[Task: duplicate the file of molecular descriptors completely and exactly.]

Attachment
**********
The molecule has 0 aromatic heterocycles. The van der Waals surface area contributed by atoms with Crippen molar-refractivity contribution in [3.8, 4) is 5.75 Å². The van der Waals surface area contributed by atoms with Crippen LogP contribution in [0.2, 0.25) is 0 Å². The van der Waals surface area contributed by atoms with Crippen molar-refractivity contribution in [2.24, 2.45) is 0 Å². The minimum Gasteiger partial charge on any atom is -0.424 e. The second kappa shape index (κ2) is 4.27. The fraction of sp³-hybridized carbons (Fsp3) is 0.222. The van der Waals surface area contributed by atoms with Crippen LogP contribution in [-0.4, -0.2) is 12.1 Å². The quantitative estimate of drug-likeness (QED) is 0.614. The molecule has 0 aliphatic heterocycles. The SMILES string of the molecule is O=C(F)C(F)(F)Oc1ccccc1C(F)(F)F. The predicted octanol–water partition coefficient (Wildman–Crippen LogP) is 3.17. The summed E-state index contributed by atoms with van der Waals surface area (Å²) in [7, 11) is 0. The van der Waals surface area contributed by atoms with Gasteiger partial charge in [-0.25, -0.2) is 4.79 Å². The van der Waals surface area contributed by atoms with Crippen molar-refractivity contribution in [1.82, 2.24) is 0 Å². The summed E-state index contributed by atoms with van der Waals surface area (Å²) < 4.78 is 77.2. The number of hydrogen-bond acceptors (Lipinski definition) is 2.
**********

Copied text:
The molecule has 0 aromatic heterocycles. The van der Waals surface area contributed by atoms with Crippen molar-refractivity contribution in [3.8, 4) is 5.75 Å². The van der Waals surface area contributed by atoms with Crippen LogP contribution in [0.2, 0.25) is 0 Å². The van der Waals surface area contributed by atoms with Crippen molar-refractivity contribution in [2.24, 2.45) is 0 Å². The minimum Gasteiger partial charge on any atom is -0.424 e. The second kappa shape index (κ2) is 4.27. The fraction of sp³-hybridized carbons (Fsp3) is 0.222. The van der Waals surface area contributed by atoms with Crippen LogP contribution in [-0.4, -0.2) is 12.1 Å². The quantitative estimate of drug-likeness (QED) is 0.614. The molecule has 0 aliphatic heterocycles. The SMILES string of the molecule is O=C(F)C(F)(F)Oc1ccccc1C(F)(F)F. The predicted octanol–water partition coefficient (Wildman–Crippen LogP) is 3.17. The summed E-state index contributed by atoms with van der Waals surface area (Å²) in [7, 11) is 0. The van der Waals surface area contributed by atoms with Gasteiger partial charge in [-0.25, -0.2) is 4.79 Å². The van der Waals surface area contributed by atoms with Crippen molar-refractivity contribution in [1.82, 2.24) is 0 Å². The summed E-state index contributed by atoms with van der Waals surface area (Å²) < 4.78 is 77.2. The number of hydrogen-bond acceptors (Lipinski definition) is 2.